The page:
To secure the fiber optic connector within the receptacle, the receptacle comprises an optical port having features for retaining the connector in the receptacle and for maintaining the end of the optical fiber of the cable in optical alignment with an optics system of the optical transmitter or receiver. The optics system directs light between the ends of the fiber and an active optical element of the optical transmitter or receiver. For example, in a typical optical transmitter, the optics system directs light produced by an active optical element such as an LED or laser diode into the end of the optical fiber retained in the optical port of the receptacle. In a typical optical receiver, the optics system directs light that propagates out of the end of the optical fiber retained within the optical port onto an active optical element such as a photodiode. A popular industrial receptacle known as the Versatile Link receptacle includes a horizontal C-shaped feature defined by opposing elements that protrude from the receptacle.

In Small form factor (SFP) optical communications systems, an optical fiber cable having a transmit optical fiber and an optical fiber cable having a receive optical fiber are terminated on their ends with a duplex connector that plugs into a duplex receptacle of the SFP housing. The duplex receptacle is secured to the housing of the duplex SFP system. The housing of the duplex SFP system is typically configured to be inserted into a cage. The housing includes an optics system, two active optical elements (i.e., a light source and a light detector), and electrical circuitry.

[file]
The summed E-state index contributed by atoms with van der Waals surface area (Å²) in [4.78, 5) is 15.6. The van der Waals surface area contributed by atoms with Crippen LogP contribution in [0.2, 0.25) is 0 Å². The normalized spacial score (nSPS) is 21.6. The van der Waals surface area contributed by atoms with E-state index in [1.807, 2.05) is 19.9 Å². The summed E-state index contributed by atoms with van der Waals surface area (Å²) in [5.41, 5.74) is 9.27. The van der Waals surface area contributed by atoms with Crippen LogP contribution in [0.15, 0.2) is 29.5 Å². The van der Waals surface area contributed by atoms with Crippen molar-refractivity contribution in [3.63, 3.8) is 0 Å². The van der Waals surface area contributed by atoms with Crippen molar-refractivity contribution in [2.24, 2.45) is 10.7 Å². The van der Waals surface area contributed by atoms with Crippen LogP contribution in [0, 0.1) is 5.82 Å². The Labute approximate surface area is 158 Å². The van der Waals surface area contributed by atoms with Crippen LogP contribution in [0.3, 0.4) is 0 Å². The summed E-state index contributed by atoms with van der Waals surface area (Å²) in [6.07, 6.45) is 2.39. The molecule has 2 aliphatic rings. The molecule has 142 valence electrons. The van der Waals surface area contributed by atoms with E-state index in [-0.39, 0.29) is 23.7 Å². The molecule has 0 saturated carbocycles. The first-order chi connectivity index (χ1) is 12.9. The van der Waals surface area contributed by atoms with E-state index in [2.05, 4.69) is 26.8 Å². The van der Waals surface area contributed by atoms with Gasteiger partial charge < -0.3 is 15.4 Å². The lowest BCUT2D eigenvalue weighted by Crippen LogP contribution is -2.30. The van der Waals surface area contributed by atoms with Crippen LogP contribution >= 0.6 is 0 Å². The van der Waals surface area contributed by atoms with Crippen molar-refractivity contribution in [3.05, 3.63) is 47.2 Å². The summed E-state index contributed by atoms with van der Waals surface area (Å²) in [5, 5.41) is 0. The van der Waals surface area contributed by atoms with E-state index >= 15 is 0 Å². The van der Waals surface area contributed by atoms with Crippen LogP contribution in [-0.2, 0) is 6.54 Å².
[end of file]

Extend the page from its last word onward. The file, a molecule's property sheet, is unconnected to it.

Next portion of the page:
Currently, there are two types of SFP transceivers that are prevalent in the market, namely, systems that use LC connectors and systems that use MTRJ connectors. The most commonly used connector is the LC connector.

In SFP systems that use LC connectors, a duplex LC connector terminates the ends two optical fiber cables, one of which has a transmit fiber and the other of which has a receive fiber. The system housing has a duplex LC receptacle that is configured to receive the duplex LC connector and to lock the connector in the duplex receptacle in optical alignment with the optics system of the SFP system housing.